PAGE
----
Last week, a former Chicago Public Schools (CPS) CEO was indicted on charges that she took bribes while steering up to $23 million in no-bid contracts to a consulting firm she once worked for, and some wonder if Rahm Emanuel’s office had a hand in that scandal. But the mayor’s office is blocking the release of records that could shed light on that relationship.
On Thursday, former CPS CEO Barbara Byrd-Bennett, an appointee of Mayor Rahm Emanuel, was served a 23-count indictment charging that she steered sweetheart deals to her former employer, SUPES Academy.
One of the contracts that went to SUPES gave them a $20.5 million no-bid contract to provide leadership training for Chicago Public Schools’ principals. Rahm Emanuel has in the past said that he and his office had no part in the award of this huge contract to Byrd-Bennett’s former employer. In April, Emanuel told the media, “No, you obviously know that by all the information available. And so the answer to that is no.”
But according to the Chicago Tribune, ever since the scandal broke, the mayor’s office has worked to stymie requests for documents covering the period of time when the contract was awarded.
“The Emanuel administration has declined to provide about half of the roughly 1,000 emails requested,” the paper reported on Monday.” As part of that fight, in June, the Tribune sued the city under the state Freedom of Information Act after the mayor’s office redacted or withheld about two dozen emails emanating from Emanuel’s office.”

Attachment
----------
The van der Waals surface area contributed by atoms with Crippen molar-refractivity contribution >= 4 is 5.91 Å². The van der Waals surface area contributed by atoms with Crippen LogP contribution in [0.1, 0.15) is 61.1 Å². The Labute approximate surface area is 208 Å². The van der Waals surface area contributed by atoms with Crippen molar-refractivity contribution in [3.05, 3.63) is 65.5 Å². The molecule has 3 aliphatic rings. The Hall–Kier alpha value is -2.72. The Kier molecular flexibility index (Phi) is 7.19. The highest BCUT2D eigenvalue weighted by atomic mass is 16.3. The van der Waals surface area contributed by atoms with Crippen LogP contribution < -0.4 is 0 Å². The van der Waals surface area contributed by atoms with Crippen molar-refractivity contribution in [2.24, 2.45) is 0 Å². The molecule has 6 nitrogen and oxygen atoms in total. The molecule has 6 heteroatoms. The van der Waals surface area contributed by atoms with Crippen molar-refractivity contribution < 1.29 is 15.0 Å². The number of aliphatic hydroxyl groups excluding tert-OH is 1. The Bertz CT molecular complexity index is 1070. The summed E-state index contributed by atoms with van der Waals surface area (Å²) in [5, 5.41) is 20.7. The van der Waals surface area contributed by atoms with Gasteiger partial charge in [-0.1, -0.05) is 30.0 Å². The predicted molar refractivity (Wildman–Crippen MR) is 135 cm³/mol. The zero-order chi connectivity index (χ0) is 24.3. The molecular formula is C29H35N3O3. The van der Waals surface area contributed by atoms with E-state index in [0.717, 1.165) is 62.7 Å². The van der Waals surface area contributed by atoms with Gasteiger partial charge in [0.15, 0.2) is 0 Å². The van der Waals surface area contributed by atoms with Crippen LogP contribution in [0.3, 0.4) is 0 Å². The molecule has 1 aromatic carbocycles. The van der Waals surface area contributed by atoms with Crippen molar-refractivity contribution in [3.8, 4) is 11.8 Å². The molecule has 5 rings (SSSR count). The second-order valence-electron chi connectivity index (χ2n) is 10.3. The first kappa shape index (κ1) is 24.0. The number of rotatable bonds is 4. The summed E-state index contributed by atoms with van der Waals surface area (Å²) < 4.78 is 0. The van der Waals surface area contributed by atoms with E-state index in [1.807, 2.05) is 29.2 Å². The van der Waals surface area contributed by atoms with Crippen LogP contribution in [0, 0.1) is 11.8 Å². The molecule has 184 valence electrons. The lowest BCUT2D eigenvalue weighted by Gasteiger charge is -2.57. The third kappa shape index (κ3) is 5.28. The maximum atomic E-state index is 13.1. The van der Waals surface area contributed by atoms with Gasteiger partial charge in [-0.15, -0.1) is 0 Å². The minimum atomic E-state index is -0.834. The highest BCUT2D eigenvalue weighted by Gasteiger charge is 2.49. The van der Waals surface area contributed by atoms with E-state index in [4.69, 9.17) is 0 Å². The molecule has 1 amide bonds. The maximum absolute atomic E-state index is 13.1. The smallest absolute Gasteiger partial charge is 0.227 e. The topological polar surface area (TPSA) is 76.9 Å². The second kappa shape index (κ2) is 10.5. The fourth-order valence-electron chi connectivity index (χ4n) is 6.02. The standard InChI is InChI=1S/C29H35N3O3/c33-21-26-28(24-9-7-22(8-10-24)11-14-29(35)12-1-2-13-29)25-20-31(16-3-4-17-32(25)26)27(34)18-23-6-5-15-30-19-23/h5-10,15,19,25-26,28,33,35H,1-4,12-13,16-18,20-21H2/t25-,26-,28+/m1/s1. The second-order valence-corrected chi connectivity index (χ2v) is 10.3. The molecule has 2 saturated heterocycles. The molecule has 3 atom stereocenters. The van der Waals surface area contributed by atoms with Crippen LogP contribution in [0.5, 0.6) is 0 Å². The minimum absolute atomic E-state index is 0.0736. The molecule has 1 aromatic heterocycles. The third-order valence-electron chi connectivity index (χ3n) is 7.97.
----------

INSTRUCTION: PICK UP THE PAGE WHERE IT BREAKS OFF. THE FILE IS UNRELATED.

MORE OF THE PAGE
The paper charges that Rahm Emanuel has redacted or withheld communications between his staff, the CPS, and principals at SUPES Academy, covering dates ahead of meetings between the group in May and June prior to the vote to award the contract.
The service that SUPES was to provide formed an important part of Emanuel’s education initiative, but Emanuel’s office has refused to supply pages of communications between his aides and the other agencies as the programs were planned and the money was being allocated.
“The mayor’s office has declined to release what emails it has in its possession from this chain,” the paper reports, “stating those emails are covered by an exemption in the state law for ‘preliminary drafts, notes, recommendations, memoranda and other records in which opinions are expressed, or policies or actions are formulated.'”
Emanuel’s office added that the reason some of the emails were withheld is that there was information of a “personal nature” contained in the communications.
At a press conference on Monday, Emanuel insisted that his office was one of those early to flag the possibly corrupt nature of the Byrd-Bennett’s deal. The mayor even insisted that his office “did the right thing” about the alleged crime.
Insisting that his office doesn’t “get involved in contracts,” Emanuel defended the actions of his office.
“There’s no doubt in selecting her–in that level, I played a role. But, this was Barbara herself with individuals named from SUPES. They concocted this. And in fact, my staff did the right thing by asking hard questions and directing those questions to the people who were trying to pursue that contract… They were acting appropriately as a stop-gap,” Rahm Emanuel insisted.
This news comes after administrators of the Chicago Public Schools were forced to lower the last four years worth of graduation rates after admitting they inflated the passing rates and fudged the number of dropouts.
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